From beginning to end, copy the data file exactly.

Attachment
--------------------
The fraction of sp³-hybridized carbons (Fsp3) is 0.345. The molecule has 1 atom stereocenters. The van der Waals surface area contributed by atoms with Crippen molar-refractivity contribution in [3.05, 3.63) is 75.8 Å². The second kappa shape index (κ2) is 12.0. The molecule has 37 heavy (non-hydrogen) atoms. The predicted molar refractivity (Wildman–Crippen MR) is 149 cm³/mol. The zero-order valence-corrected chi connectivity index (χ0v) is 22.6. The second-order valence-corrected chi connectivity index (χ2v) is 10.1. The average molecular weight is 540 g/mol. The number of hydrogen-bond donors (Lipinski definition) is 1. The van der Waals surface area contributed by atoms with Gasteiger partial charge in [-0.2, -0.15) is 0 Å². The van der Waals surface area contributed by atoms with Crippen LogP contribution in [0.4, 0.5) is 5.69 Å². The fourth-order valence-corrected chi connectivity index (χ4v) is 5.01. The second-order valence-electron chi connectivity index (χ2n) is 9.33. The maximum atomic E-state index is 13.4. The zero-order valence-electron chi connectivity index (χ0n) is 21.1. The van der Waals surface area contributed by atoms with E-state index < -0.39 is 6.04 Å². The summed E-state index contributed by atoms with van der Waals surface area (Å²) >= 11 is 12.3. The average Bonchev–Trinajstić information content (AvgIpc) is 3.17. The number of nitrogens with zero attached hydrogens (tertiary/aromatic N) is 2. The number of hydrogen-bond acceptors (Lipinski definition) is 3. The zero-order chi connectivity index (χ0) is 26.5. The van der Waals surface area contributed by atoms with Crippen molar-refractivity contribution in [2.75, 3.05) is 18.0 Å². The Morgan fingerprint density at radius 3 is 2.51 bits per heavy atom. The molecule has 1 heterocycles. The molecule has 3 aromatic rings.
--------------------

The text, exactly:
The fraction of sp³-hybridized carbons (Fsp3) is 0.345. The molecule has 1 atom stereocenters. The van der Waals surface area contributed by atoms with Crippen molar-refractivity contribution in [3.05, 3.63) is 75.8 Å². The second kappa shape index (κ2) is 12.0. The molecule has 37 heavy (non-hydrogen) atoms. The predicted molar refractivity (Wildman–Crippen MR) is 149 cm³/mol. The zero-order valence-corrected chi connectivity index (χ0v) is 22.6. The second-order valence-corrected chi connectivity index (χ2v) is 10.1. The average molecular weight is 540 g/mol. The number of hydrogen-bond donors (Lipinski definition) is 1. The van der Waals surface area contributed by atoms with Gasteiger partial charge in [-0.2, -0.15) is 0 Å². The van der Waals surface area contributed by atoms with Crippen LogP contribution in [0.4, 0.5) is 5.69 Å². The fourth-order valence-corrected chi connectivity index (χ4v) is 5.01. The second-order valence-electron chi connectivity index (χ2n) is 9.33. The maximum atomic E-state index is 13.4. The zero-order valence-electron chi connectivity index (χ0n) is 21.1. The van der Waals surface area contributed by atoms with E-state index < -0.39 is 6.04 Å². The summed E-state index contributed by atoms with van der Waals surface area (Å²) >= 11 is 12.3. The average Bonchev–Trinajstić information content (AvgIpc) is 3.17. The number of nitrogens with zero attached hydrogens (tertiary/aromatic N) is 2. The number of hydrogen-bond acceptors (Lipinski definition) is 3. The zero-order chi connectivity index (χ0) is 26.5. The van der Waals surface area contributed by atoms with Crippen molar-refractivity contribution in [2.75, 3.05) is 18.0 Å². The Morgan fingerprint density at radius 3 is 2.51 bits per heavy atom. The molecule has 1 heterocycles. The molecule has 3 aromatic rings.